Take two weeks, and just get it done.
This was the last piece of advise given to me yesterday by a reader of my novel, Phil Mann. We had a meeting over lunch where he gave me his feedback and we could have a yarn about the direction my novel is taking.
Two weeks? Two weeks!?!
Needless to say, I freaked out a little. OK, a lot; but hopefully I projected a cool calm facade. Those who have played poker with me may beg to differ…
Confession time. I should really put that comment into context. Before Phil had said that, I said that I was afraid that I might be stuck in a continuous cycle of drafts – that twenty years hence I would still be tinkering away with January and her strange ways.
So; take two weeks…
It was a great meeting. I have had feedback on my novel which was less than helpful. The kind that pointed out the faults but didn’t offer any ideas. It is a skill to give good feedback, and I think the most valuable readers for me at this stage are writers. Very generous writers who take the time to read your work throughly and have thought the problems through. These are the kind of people that will rope off a hole and maybe put up a sign, instead of standing next to it, waiting for someone to fall in and saying “There’s a hole there.”
Solutions! I need solutions! And after the meeting I think I have them.
Now the way I have phrased this may be a bit misleading. A good feedback session for me is not someone telling me what ought to happen in my story. After all it is my story. It is not a case of Phil saying in chapter 3 X should happen and me dutifully running off to compose it. Rather it is a series of questions and ways of looking at situations that I may not have considered before.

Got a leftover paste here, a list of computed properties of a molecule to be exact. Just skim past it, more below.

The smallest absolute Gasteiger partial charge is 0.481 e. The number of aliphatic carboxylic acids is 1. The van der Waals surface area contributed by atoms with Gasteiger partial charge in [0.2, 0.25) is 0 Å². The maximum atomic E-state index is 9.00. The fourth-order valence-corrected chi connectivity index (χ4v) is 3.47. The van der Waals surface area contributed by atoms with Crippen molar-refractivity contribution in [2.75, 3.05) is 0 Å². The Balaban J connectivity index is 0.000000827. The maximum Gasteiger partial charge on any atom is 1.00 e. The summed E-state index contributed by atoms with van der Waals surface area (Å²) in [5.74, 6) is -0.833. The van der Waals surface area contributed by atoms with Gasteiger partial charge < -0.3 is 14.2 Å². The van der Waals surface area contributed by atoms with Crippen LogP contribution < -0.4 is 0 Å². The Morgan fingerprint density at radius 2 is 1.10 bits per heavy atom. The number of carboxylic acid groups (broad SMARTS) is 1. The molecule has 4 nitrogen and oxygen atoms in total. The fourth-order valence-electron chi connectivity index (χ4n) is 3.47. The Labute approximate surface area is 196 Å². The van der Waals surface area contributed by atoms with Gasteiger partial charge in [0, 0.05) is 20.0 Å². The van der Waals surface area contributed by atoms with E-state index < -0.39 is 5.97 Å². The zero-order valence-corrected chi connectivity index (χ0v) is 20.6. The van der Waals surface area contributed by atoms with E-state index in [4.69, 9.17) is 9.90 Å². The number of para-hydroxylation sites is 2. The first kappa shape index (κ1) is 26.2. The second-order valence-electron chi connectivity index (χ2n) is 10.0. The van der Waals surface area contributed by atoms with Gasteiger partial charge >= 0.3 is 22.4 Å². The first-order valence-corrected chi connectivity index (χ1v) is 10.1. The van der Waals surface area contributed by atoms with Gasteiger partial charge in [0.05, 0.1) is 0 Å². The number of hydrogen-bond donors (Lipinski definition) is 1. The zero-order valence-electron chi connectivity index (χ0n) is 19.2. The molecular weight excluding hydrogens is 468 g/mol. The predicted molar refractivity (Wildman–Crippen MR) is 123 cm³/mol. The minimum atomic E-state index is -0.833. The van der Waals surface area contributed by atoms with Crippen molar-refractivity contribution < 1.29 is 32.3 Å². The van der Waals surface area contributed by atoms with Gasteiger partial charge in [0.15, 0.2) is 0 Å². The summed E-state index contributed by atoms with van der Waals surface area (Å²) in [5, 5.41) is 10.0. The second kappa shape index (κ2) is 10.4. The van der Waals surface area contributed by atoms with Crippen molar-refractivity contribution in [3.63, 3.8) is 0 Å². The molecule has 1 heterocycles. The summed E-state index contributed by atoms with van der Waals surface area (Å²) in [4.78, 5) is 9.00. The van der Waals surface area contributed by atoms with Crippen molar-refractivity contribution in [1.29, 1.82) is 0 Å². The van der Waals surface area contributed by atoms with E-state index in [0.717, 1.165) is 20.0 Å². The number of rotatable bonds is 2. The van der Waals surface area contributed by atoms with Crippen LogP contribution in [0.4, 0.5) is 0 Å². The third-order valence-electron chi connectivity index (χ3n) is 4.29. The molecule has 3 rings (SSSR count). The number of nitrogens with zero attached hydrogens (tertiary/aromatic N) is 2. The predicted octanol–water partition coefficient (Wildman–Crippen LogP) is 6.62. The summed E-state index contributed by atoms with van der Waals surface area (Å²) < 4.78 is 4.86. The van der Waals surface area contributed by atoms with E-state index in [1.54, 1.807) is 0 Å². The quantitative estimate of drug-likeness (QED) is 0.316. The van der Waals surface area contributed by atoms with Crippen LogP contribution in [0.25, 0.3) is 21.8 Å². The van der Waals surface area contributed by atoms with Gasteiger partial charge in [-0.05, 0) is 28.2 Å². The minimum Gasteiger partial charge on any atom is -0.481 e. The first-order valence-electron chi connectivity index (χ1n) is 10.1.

I talked about how I had read a blog where the author had realised she was living her life on credit – waiting for life to begin and finding that it already had. I thought that that is what January was doing. Phil said, “Yes, but WHY is January doing that?”
We also had a long discussion about why I feel the need to trick my readers; to present a reality and them subvert it. I thought I had been doing it to amuse and delight the reader, but came to the realisation that I might just be doing it to show off how clever I am. I was shocked to think that I had forgotten my audience and was indulging my own ego, and then I was relieved as I thought of the projects I have been struggling with because I was trying to be too clever. The extra layers I’ve piled on Kiwiana Charlatan for example; and the reaction I’ve had over criticism on it. I see now that I thought I had something to prove and that attitude has got in the way of really writing. So with only a few days to my homework deadline, I’m going to start again.
I am also re-examining my “simplify and specify” mantra, I have been focussed on the superficial stuff (cut a character! Cut two!) to solve the novel’s problems. But what I really need to do is to get to the emotional truth of the story and characters. What I actually want to say. Then what the novel actually needs should be clear.
Lots of things to consider: Alice’s story arc, January’s secrets, the author’s point of view, Mae’s character and possible name change, graphology research…
In two weeks?
My most pleasurable writing experience was writing I Ain’t Nothing But…When I sat down to write it I felt everything come together; the research I had done on existentialism, the characters, the structure, the need for actors to come in and out to populate the stage of A Glimmer in the Dark she said, the gags – oh the glorious gags!
I wrote it in a night, but I had thought about it for much longer.
This is what I’m hoping for my novel. I’ll do the hard yards now – the extra research, the decisions about characters’ lives, the digging for the truth of the story. So when I have my two weeks it will all come together…